FF: Where I Turn

Tricky Furball in My Sink

It’s been an insane week, one in which I’ve been grateful for the chance to escape into a good book.

For those of you unfamiliar with this column, the Friday Fragments lists what I’ve read over the past week.  Most of the time I don’t include details of either short fiction (unless part of a book-length collection) or magazines.  The Fragments are not meant to be a recommendation list.  If you’re interested in a not-at-all-inclusive recommendation list, you can look on my website under Neat Stuff.

Once again, this is not a book review column.  It’s just a list with, maybe, a bit of description or a few opinions tossed in.

Recently Completed:

Flowers for the Judge by Margery Allingham.  A locked strong room mystery tied to a disappearance many years before.

Trickster’s Choice by Tamora Pierce.  Audiobook.  Excellent and compelling—and surprisingly on-target in some of its elements, especially when addressing the current state of affairs.  A trickster with an agenda certainly would explain a lot.

In Progress:

Dancers in Mourning by Margery Allingham.  Musical theater and country house combine to make an interesting setting for this tale of not-so-accidental death.

Call Down the Hawk by Maggie Stiefvater.  Audiobook.  I’ve been waiting for this one since it was first announced.  Features the Ronan and his brothers from her “Raven Boys” series with, so far, only cameos from the other characters.

Also:

Preparing packages containing Wolf’s Soul, signed and personalized, to go out in the mail.

9 Responses to “FF: Where I Turn”

  1. Beverly Martin Says:

    This week I am reading The Catiline Conspiracy (SPQR #2) by John Maddox Roberts. I like Decius and really enjoy the Greek doctor.

    I am also reading Men At Arms (Discworld #15) by Terry Pratchett. Fun.

    I am happy to report my library has reopened, with restrictions. Amazon is going to miss all my book orders!

    • janelindskold Says:

      The doctor is a great way to introduce forensics, isn’t it?

      Our library has reopened also. And authors will also miss your book orders. Unlike some nations, in the U.S. authors receive no additional compensation for books circulating. Book goes out 1,000 times, still one sale, and most libraries insist on deep discounts.

  2. King Ben's Grandma Says:

    I am still reading Wolf’s Soul. My reader informs me I’m 85% through. I am very happy to be reading again, even if it’s only two or three pages before sleep takes me into dreamland.

    I am also still writing every day. Two and a half months of daily writing is amazing to me. What amazes me more is that people enjoy reading what I write. It’s a nice feeling.

    Looking forward to holding the actual book of Wolf’s Soul. Ebooks are nice, but nothing beats the feel and the smell of a book.

    • janelindskold Says:

      Your signed and personalized copy of Wolf’s Soul is on its way.

      I’m really happy to hear that writing is providing you with honest pleasure. That’s terrific! I’ve read some of your posts, but I haven’t kept up with all…

  3. James Mendur Says:

    About the furball in the sink: I’ve always wondered at that. If cats love sinks and boxes so much, why aren’t cat beds shaped like sinks and boxes? They all seem to be shaped like what a human would want to sleep in.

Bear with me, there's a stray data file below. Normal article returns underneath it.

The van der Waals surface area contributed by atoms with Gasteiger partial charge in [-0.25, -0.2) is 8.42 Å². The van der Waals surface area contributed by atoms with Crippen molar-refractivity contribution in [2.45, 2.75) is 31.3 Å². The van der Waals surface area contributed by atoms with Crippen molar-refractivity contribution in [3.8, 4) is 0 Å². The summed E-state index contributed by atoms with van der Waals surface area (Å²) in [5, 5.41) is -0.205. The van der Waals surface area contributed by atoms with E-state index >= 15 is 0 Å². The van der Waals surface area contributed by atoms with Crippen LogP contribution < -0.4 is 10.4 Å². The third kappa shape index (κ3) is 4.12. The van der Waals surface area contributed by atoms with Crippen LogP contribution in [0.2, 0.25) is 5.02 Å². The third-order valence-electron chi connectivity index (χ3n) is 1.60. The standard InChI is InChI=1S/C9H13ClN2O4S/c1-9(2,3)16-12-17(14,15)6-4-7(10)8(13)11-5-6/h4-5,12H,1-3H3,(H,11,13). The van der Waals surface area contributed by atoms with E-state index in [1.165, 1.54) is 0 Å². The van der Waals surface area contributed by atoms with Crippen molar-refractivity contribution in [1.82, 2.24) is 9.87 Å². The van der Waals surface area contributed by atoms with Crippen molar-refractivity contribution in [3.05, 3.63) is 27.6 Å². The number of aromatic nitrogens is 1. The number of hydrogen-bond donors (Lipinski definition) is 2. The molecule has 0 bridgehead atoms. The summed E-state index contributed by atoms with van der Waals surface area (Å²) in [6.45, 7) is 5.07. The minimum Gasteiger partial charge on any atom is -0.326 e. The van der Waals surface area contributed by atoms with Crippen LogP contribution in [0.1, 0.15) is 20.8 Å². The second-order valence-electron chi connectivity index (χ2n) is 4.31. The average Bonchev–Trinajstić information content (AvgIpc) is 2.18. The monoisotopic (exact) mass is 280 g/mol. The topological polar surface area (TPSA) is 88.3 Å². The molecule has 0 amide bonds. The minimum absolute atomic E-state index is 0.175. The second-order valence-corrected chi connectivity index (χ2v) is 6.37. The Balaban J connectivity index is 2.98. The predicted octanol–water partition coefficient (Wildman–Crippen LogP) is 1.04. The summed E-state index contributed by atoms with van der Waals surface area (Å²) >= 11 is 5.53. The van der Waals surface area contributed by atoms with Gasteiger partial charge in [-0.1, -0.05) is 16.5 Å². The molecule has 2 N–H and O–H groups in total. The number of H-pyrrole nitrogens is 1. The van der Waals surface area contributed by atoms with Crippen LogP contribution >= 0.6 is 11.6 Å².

Finished “The Maltese Falcon” by Dashiell Hammett. Then I watched all three movie versions of it. The John Huston film with Bogart as Sam Spade is definitely the best version, albeit a little hampered by the Hays Code forcing them to delete several scenes from the book. The book fills in a lot of the background detail which explains scenes that don’t make a ton of sense in the movies (why Spade wasn’t even a little upset when Archer died). Kinda like reading the Harry Potter books vs. seeing the movies.

    Began reading Hammett’s “The Thin Man” – it’s slow going. The movie is definitely better than the book, but I’m curious to see how the book handles the mystery. (Also, it’s fun that in the books, Asta is a female schnauzer, not a male wire fox terrier.)

    After that, it’s back to short stories for a while. I recently got another anthology issue – “Fiction River Presents – Mysterious Women.”

    • janelindskold Says:

      Actually, a lot of cat beds are shaped like boxes. All our cat beds are rounded or oval baskets.

      Casting issues for dogs, too, huh? Well, I believe the original Dorothy in the Wizard of Oz was fair-haired, not dark. Sometimes you need to go for talent, not looks.

  4. Harried Harry Says:

    It’s always nice to read a book you haven’t read in a loooooong time. In my case, I found in my stash of books in the shop one by Andre Norton which I had never read. It’s called “The X Factor”. Pretty decent story even if the book is an original from ACE, published in 1961. I know the book is old since it still had the carboard insert for cigarettes inside.

    I also started to read another aged book (hardback no less) from Fred Saberhagen which is an omnibus of the Book of Swords (First, Second, and Third books). Interesting reading to say the least.

    Enjoy yourselves and stay safe.

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